Miracle on Tennessee Street as Kittens Rescued
They could have called her “Lucky,” but the people at Solano County Friends of Animals named the six-week-old gray tabby kitten with the little white feet, “Tennessee,” after the major Vallejo thoroughfare she was found in the middle of.
“A city worker found the kitten in the middle of Tennessee Street, near Marin Street, on the white stripe in the middle of the street, a few days ago, and snatched it up out of the street and took it to Bayside (Veterinary Clinic),” Solano County Friends of Animals (SCFOA) volunteer Ruby Waderich said. “They said she was in shock, scared and covered in fresh urine, but otherwise, looked unharmed. Not a mark on her.”
Bayside receptionist Racene Jones was at the counter when Tennessee was brought in.
“She was brought in by a gentleman with a City safety vest on, I didn’t get his name,” Jones said. “He said she was in the middle of the street. She seemed to be in shock, but looked pretty good.”
Vet staff monitored the kitten that day, and Jones took her home as a foster, and noticed later that she wasn’t using her legs, she said.
“I brought her in for ex-rays, and they found her right femur was broken at the hip,” she said. “We assume she was hit by a car.”
The prognosis for such an injury in a kitten so young, is unclear, both women said.
She doesn’t appear to be in pain, but, should that change, some sort of elective surgery, might be indicated, Jones said.
“I had a kitten once, with almost the same kind of injury, after being stepped on. Nothing can be done, and it’s up to the kitten whether it will ever walk again,” Waderich said. “My other one is running and jumping. She’s been adopted and they send me pictures, so there’s a very good chance of a complete recovery.”
The good news is that the very next day Tennessee started walking on her toe, and has begun putting some pressure on her foot; an indication she’s going to be OK, Waderich said.
Tennessee will be on strict cage rest for a couple of weeks, but SCFOA officials hope she’ll find a forever home after that, Waderich said.
“She’s a fluffy, friendly girl with the loudest purr when you rub her face,” she said.
Jones agreed that “there’s hope for the kitten in the long run. We don’t know how much mobility she’ll have. She definitely favors that leg, but she eats, uses the litter box. She’s a survivor. She purrs so loud. She’s so happy, its crazy.”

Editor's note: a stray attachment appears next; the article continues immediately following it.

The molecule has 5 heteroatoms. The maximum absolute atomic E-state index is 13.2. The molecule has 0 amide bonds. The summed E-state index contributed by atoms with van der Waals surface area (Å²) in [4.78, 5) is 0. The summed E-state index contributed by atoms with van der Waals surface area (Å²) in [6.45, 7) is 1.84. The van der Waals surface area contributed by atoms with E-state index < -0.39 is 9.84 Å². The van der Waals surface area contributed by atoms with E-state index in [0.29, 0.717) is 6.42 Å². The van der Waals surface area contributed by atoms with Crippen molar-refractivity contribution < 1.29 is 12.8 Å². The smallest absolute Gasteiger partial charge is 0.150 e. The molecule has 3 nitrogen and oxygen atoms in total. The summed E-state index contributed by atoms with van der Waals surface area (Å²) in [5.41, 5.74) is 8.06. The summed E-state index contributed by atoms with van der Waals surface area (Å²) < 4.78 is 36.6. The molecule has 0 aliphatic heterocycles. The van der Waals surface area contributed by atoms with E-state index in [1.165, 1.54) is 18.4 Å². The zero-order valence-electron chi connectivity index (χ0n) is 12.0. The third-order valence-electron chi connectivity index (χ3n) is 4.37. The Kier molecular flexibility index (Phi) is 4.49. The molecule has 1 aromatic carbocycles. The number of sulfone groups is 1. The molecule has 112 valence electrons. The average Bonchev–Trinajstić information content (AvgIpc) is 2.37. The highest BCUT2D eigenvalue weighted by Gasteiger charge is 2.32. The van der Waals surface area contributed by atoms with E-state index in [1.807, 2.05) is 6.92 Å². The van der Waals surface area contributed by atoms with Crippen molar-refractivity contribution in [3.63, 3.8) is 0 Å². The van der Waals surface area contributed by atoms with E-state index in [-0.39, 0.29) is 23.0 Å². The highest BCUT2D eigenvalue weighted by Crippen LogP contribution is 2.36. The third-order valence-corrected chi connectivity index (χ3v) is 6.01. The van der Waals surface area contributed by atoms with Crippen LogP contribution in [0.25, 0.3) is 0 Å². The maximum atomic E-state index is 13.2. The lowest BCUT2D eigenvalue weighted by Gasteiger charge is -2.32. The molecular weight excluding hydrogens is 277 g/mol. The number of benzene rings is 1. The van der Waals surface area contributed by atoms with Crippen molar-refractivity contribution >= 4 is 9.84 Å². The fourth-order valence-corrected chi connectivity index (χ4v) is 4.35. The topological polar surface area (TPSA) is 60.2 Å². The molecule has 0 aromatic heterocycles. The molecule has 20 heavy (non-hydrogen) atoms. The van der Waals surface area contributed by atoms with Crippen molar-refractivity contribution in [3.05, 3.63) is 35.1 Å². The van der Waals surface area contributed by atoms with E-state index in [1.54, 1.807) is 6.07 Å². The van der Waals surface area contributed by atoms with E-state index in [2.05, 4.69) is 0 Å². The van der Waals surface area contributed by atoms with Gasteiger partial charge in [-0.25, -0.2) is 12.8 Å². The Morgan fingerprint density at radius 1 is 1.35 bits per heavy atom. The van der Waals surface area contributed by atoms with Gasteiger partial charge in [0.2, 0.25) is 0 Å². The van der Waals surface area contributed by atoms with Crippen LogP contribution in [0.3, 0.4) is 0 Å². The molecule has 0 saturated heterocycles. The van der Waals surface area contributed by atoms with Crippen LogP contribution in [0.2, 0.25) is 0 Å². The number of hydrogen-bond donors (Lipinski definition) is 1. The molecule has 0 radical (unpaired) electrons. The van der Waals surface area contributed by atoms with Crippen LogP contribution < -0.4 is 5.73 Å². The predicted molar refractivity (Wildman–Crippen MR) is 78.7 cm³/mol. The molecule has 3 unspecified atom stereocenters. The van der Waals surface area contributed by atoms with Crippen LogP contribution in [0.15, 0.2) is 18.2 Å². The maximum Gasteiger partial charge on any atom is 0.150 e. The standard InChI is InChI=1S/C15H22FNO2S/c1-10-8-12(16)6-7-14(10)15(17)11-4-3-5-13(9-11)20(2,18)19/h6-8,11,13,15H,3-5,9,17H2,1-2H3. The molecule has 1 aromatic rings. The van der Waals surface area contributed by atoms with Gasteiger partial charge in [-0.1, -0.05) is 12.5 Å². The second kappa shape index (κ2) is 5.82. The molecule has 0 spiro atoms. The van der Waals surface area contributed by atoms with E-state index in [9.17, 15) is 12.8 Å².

Tennessee may wind up with a disability, but appears to be a happy, functioning kitty, nevertheless, Jones said.
“She’s definitely coming around. She’s sweet. She lets my 11-year-old twin girls, hold her,” Jones said, adding that if she didn’t already have a dog, two indoor and two outdoor cats, one of them a “hot mess” of kitty conditions, she’d keep Tennessee, herself.
“I’d take her if we didn’t have a full house,” she said.
Tennessee was lucky to have made it to where she was found with only the injury she apparently suffered, both women said.
“She was lucky to have made it to the middle of the road without getting killed,” Jones said. “It’s incredible. That area is so busy there, and people are going so fast. She’s so lucky.”
The middle of a busy street is only one unlikely place baby felines are found during kitten season, Waderich said.
“They’re found in car motors, in boats, in the weirdest places,” she said. “We are a no-kill organization, so we will work with this kitten until she finds a home.”
It’s a subject Waderich has become an expert on in the past dozen years she’s been volunteering with SCFOA, she said.
“I worked ‘till I was 68 and once in a while we’d have a feral in our neighborhood that had kittens, and I didn’t know what to do with them, and someone turned me on the SCFOA, and when I retired that was my give-back,” she said. “Before that I’ve always had just two. One for 21 years. Just a normal, two-cat person. Since then, I typically have just under 100 kitten fosters annually. Up to seven at a time. I’m sitting here now, scratching a kitten. It’s just nice. They’re easier to care for than a dog; you feed them and clean their litter box. And they’re amusing. They’re fun to watch, and they give you so much love.”
It’s kitten season, and SCFOA can use all the fosters they can find, Waderich said.
“We’re up to our ears in kittens,” she said. “One weekend we took in nearly 30 bottle babies. People are just finding these kittens hither and yon. We could use donations of food, litter, money.”
The organization does adoptions at Benicia’s Pet Food Express Fridays, Saturdays and Sundays, she said.
Find more information on SCFOA’s Facebook page, write or donate to SCFOA, P.O. Box 235 Benicia, CA, 94510.
For questions, email firstname.lastname@example.org.
Contact Rachel Raskin-Zrihen at (707) 553-6824.